the credibility of all of the relevant witnesses.
despite the fact that the clear-error standard of review is
as well settled as the standard of review that applies to
ineffective assistance of counsel claims, at no point in its
opinion does the Court of Appeals give the trial court's
factual findings the deference they are due. Although lip
service is paid to the notion that factual findings are only
clearly erroneous "if the reviewing court, upon review
of the entire record, 'is left with a definite and firm
conviction that a mistake has been made, '"
Hewitt-El, unpub op at 4, quoting People v
McSwain, 259 Mich.App. 654, 682 (2003), the Court of
Appeals completely fails to engage in any analysis of how the
trial court's findings were clearly erroneous.
noting that review of the entire record is warranted, the
Court of Appeals only focuses on trial counsel's
self-serving testimony,  neglecting the parts of his testimony
that were vague, inconsistent, and found not to be credible
by the trial court. Although caselaw instructs that factual
findings are only clearly erroneous when an appellate court
is left with a definite and firm conviction that a mistake
has been made, the Court of Appeals does not begin to explain
how the trial court's credibility finding was mistaken in
the first place, much less how the Court of Appeals is
possessed of the definite and firm conviction thereof. The
Court of Appeals opinion fails to even acknowledge the trial
court's contrary credibility determination; instead of
grappling with the proper standard of review, the Court of
Appeals effortlessly glides right over what it leaves out,
acting as if it is merely filling a space where nothing
the Court of Appeals disagrees with the trial court's
credibility determination seems clear; what is less clear is
where in the law the Court of Appeals finds the authority to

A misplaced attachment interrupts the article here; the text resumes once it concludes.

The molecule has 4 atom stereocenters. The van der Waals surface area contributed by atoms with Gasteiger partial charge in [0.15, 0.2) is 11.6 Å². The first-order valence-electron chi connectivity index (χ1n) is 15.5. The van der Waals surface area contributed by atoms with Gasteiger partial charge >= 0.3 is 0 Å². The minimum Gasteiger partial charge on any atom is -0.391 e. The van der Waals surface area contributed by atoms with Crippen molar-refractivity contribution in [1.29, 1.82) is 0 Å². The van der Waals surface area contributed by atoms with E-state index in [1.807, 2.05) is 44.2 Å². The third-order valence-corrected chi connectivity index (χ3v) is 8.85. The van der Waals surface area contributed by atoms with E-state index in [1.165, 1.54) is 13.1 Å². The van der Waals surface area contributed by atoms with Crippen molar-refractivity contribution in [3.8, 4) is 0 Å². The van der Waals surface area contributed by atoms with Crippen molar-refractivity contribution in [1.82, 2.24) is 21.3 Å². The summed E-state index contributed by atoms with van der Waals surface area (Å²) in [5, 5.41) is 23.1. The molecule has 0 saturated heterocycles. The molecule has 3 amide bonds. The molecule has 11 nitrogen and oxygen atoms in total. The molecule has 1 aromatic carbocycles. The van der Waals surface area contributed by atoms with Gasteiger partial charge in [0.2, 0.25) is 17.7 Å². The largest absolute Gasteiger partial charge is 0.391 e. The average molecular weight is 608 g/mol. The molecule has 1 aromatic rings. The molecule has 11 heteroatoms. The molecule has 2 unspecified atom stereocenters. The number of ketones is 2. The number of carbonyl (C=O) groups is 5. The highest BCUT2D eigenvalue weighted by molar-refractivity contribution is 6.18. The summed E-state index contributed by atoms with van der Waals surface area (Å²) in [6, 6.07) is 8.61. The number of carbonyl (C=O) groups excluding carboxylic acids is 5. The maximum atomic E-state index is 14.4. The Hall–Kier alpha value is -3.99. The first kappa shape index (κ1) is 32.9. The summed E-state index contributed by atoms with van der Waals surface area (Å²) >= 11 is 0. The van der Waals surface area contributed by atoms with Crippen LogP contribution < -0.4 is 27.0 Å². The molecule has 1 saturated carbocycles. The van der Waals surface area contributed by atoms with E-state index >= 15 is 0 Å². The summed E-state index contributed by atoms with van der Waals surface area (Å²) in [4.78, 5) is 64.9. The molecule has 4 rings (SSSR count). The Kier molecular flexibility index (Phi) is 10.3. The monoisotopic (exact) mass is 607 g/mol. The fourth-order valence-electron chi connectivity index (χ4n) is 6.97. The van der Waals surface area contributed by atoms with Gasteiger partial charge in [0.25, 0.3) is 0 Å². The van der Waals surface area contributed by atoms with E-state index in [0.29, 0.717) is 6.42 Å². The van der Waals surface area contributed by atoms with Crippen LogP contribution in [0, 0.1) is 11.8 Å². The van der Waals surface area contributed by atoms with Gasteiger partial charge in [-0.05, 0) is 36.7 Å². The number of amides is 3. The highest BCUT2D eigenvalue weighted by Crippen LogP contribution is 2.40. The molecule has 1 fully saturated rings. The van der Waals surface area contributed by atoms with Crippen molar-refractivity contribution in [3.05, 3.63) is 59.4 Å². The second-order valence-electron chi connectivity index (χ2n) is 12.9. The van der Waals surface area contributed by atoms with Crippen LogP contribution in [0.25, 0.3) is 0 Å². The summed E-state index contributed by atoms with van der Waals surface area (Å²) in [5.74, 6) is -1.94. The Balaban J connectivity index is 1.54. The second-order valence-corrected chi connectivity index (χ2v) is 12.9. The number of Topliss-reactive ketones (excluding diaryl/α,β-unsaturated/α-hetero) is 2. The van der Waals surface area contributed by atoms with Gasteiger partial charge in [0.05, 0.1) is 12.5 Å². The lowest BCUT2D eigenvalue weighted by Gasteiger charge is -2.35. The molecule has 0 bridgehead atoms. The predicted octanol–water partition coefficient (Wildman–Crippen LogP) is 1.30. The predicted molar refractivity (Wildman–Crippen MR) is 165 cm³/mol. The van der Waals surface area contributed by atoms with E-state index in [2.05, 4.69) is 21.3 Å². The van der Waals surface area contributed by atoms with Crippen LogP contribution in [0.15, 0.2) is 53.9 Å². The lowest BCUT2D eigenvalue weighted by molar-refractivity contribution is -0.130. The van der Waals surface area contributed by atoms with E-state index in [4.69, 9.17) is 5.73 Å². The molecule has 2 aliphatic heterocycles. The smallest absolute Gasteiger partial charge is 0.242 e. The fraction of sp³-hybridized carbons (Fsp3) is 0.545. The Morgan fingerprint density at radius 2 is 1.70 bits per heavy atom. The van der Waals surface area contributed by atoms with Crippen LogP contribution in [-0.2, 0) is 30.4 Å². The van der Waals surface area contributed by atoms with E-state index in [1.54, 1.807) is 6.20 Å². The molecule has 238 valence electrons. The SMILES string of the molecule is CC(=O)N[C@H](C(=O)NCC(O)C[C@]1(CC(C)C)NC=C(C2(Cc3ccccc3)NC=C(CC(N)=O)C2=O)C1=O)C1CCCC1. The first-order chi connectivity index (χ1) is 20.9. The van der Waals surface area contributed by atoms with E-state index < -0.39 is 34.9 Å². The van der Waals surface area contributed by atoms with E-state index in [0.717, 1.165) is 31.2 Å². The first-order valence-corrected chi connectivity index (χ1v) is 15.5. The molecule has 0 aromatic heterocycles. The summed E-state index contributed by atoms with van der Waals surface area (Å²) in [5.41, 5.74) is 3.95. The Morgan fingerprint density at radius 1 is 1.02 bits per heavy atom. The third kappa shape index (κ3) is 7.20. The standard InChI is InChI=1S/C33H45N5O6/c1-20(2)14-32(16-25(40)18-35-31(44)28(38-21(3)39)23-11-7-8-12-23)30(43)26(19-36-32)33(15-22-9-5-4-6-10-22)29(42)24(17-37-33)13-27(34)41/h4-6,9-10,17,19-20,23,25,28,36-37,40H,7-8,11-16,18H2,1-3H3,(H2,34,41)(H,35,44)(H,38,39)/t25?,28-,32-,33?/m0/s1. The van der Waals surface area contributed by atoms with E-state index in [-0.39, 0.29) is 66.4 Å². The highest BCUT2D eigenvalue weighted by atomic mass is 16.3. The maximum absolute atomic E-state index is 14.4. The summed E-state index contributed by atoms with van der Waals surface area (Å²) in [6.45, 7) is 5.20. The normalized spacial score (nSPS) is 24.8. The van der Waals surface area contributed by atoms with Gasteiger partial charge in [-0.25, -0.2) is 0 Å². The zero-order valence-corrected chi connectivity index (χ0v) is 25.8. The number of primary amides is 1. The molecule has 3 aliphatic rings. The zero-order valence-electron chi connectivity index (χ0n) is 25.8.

substitute its own credibility determination for that of the
trial court. Because I would apply our well-settled caselaw
and the plain and unambiguous language of our court rules to
the facts of this case, I would find that trial counsel's
performance was deficient in multiple regards.
having previously noted that "[a]llowing the jury to
learn that defendant had previously been convicted of armed
robbery five times substantially increased the risk of unfair
prejudice to defendant, particularly where defendant was
presently charged with armed robbery,"
Hewitt-El, unpub op at 6-7, when addressing whether
trial counsel's performance was prejudicial, the Court of
Appeals merely notes that the prosecution had a strong case.
No mention is made of this substantial risk of unfair
prejudice. Here, the prior convictions that were admitted
were identical to the one defendant was being tried for, and
were thus highly prejudicial. See People v Snyder,
301 Mich.App. 99, 106 (2013). Excluding these prior
convictions would have materially improved defendant's
odds of acquittal, especially where defendant was the sole
witness in his own defense, and his credibility was thus of
utmost importance. I would find that defendant has
established a reasonable likelihood that, but for trial
counsel's deficiency, he would have been acquitted. See
joins the Cormack, J., e ...